The second one? Reading human brain activity requires delicate instrumentation placed right up against a cleaned part of the head just to get the barest amount of a signal. Sharks can detect muscle impulses in prey, through highly conductive saltwater, at relatively short range. Detecting much weaker brain impulses, through non-conductive air, at kilometer range? Even if you ignore deciphering emotion from the signals (which is nearly impossible on its own from our current knowledge), that's not going to happen.


Is this genetically enhanced human possible?


Your genetically enhanced human would require a significant amount of handwavium in order to be possible. Generating electricity isn't implausible - electric eels already do this, so you could use them as a basis for how often your enhanced human could generate a shock, and how strong those shocks could be.

The impossible part is the detection side. This resource has some useful information:

Very sensitive measuring devices which can pick up tiny magnetic fields can detect neural activity without needing to poke electrodes directly into neurons, although one is never quite sure what one is measuring with this, as billions of neurons contribute to any signal measured in this way. To try to get a picture of which part of the brain is active, arrays of several hundred magnet sensors are used.

There are some key things to note here:

  1. "Very sensitive measuring devices which can pick up tiny magnetic fields" - it is not trivial to detect the electrical activity in the brain. Also, you do not directly detect the electrical signals, you detect the magnetic fields that the electrical signals produce (in case you are not aware, electricity and magnetism and inseparable. If you generate electrical current, there is also an associated magnetic field). The result - a sensing radius of 1 km is absolutely impossible. In fact, the Earth's magnetic field is around 2.5*10^-5 Tesla while the brain's magnetic field is around 10^-13 Tesla, so you're trying to detect something that is around one-one hundred millionth of the strength of the background noise, so you'd be lucky to get a detection radius of 1 meter. Using the sharks as a model for electrolocation isn't going to help, because shark's electrolocation is limited to a body length and relies on electrical currents being carried through saltwater, which conducts electricity far better than air.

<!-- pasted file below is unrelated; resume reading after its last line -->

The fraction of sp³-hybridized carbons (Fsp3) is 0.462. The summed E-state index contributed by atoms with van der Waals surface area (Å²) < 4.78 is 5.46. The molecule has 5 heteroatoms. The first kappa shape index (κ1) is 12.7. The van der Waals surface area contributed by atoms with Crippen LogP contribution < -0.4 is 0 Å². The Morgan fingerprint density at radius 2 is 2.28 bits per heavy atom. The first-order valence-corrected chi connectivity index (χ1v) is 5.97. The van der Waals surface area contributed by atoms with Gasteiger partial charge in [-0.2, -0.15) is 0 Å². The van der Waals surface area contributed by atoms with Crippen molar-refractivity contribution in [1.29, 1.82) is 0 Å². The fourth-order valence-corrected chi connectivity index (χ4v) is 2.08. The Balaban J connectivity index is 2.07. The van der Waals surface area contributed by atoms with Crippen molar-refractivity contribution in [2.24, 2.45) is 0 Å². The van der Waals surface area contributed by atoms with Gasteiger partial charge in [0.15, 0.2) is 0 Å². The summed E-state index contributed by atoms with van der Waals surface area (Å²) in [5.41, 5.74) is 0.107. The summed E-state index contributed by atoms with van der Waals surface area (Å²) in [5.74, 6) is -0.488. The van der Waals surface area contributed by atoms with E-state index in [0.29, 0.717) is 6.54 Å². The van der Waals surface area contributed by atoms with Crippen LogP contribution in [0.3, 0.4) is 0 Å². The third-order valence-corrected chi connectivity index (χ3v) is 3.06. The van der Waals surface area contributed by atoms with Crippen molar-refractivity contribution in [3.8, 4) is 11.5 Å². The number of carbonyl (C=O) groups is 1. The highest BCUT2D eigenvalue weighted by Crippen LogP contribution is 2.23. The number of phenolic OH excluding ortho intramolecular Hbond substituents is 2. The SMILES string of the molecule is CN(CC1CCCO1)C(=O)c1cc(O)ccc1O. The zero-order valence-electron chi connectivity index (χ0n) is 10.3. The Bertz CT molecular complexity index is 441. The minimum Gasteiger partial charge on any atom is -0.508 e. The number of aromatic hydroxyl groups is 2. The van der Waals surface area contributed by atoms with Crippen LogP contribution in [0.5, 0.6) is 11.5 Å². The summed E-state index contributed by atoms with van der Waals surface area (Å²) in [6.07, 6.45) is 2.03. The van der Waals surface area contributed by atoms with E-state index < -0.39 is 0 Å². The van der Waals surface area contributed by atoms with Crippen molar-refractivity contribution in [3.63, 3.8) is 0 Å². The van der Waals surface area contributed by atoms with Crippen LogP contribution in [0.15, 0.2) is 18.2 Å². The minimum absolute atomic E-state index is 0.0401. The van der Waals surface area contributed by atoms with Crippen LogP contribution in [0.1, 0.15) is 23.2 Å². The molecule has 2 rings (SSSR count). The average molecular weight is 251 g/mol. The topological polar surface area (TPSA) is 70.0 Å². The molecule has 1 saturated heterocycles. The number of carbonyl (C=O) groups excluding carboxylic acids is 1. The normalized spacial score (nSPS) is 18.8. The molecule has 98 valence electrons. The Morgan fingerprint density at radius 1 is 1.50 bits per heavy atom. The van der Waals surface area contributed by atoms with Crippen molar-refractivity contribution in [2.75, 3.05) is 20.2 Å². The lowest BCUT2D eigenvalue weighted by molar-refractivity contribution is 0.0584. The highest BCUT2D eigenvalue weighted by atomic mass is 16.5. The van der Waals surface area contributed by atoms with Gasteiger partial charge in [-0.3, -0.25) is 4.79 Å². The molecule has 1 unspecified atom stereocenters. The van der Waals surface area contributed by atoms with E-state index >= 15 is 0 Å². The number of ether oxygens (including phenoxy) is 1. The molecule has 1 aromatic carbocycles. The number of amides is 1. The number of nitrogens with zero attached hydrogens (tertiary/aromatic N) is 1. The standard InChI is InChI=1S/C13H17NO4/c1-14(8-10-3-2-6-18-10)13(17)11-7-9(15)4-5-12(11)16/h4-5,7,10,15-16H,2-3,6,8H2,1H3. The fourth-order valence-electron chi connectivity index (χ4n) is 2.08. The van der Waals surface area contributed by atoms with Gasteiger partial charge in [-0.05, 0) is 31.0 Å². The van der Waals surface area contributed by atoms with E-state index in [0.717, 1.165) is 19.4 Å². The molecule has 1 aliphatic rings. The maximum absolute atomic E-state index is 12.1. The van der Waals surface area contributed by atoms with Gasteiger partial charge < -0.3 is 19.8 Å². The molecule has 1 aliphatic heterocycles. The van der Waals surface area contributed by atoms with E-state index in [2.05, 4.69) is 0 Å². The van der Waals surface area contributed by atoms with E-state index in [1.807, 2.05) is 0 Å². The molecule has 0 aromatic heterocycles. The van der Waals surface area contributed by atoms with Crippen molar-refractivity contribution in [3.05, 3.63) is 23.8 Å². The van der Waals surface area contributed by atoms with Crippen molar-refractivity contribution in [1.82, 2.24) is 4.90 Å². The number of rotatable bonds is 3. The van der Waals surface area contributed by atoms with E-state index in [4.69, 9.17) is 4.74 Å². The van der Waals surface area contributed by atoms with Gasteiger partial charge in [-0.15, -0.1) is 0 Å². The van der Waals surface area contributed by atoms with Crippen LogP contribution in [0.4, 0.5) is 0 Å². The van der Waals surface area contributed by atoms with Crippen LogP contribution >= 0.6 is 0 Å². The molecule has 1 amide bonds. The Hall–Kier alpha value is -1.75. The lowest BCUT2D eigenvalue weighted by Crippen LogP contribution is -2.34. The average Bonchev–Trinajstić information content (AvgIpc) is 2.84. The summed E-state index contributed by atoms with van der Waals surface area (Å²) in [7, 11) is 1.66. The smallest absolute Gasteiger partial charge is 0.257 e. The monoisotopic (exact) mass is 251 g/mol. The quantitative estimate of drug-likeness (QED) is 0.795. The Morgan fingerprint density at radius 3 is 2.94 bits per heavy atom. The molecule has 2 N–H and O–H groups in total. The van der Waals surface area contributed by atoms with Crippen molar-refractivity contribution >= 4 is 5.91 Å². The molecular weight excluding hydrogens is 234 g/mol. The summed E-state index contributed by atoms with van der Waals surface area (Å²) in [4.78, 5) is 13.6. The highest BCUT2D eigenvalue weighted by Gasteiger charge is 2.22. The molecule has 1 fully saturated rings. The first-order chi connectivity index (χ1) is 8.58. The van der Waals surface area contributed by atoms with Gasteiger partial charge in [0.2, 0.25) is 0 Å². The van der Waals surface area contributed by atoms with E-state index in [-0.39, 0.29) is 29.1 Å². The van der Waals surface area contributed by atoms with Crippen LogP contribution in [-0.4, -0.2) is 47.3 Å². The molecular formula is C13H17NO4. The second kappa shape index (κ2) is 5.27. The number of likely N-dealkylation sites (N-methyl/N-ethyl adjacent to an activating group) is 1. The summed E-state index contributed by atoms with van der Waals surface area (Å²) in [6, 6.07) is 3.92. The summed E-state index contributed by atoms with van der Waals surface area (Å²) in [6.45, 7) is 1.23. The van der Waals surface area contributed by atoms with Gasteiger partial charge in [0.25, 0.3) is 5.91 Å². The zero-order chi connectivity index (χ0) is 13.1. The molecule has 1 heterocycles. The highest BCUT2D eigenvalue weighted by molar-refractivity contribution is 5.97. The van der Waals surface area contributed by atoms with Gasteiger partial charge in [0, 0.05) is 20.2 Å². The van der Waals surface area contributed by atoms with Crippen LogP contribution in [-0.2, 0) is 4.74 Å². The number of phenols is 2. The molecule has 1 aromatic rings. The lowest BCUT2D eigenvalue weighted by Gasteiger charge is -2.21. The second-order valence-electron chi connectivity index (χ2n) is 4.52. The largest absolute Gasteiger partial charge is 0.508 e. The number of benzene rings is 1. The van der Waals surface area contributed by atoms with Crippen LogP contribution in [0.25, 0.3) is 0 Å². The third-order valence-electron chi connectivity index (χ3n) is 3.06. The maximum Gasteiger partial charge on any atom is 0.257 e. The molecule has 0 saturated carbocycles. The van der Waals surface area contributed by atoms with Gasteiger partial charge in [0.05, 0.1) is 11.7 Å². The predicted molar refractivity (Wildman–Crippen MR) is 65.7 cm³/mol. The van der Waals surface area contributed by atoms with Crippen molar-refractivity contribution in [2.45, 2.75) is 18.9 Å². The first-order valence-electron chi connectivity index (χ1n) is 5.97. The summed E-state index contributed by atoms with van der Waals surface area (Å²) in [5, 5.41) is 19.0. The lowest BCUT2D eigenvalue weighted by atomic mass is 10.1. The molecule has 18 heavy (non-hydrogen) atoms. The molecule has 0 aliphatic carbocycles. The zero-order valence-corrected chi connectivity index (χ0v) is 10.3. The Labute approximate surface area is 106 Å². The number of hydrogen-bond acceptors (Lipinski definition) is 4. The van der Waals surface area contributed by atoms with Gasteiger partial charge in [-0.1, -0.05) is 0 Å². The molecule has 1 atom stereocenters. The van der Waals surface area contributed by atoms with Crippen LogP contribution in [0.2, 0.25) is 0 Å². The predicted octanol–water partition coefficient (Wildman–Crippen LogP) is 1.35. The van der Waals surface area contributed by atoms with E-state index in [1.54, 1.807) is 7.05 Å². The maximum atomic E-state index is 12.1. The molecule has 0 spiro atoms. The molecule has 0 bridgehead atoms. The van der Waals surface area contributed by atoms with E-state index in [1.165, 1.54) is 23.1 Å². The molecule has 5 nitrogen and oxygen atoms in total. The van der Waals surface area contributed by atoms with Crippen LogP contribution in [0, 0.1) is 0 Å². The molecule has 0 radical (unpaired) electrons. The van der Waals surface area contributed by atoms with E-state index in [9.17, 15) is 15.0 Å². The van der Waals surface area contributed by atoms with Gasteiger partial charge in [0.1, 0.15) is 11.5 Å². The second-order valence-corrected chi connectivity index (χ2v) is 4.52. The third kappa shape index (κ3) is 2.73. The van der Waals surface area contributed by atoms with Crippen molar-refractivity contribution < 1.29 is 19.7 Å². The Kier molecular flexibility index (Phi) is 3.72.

2. "billions of neurons contribute to any signal" - analyzing someone's emotions is not trivial. You'd have to be able to tell quite accurately what parts of the person's brain are active, and even then you'd have to get used to individual differences in how people handle emotions.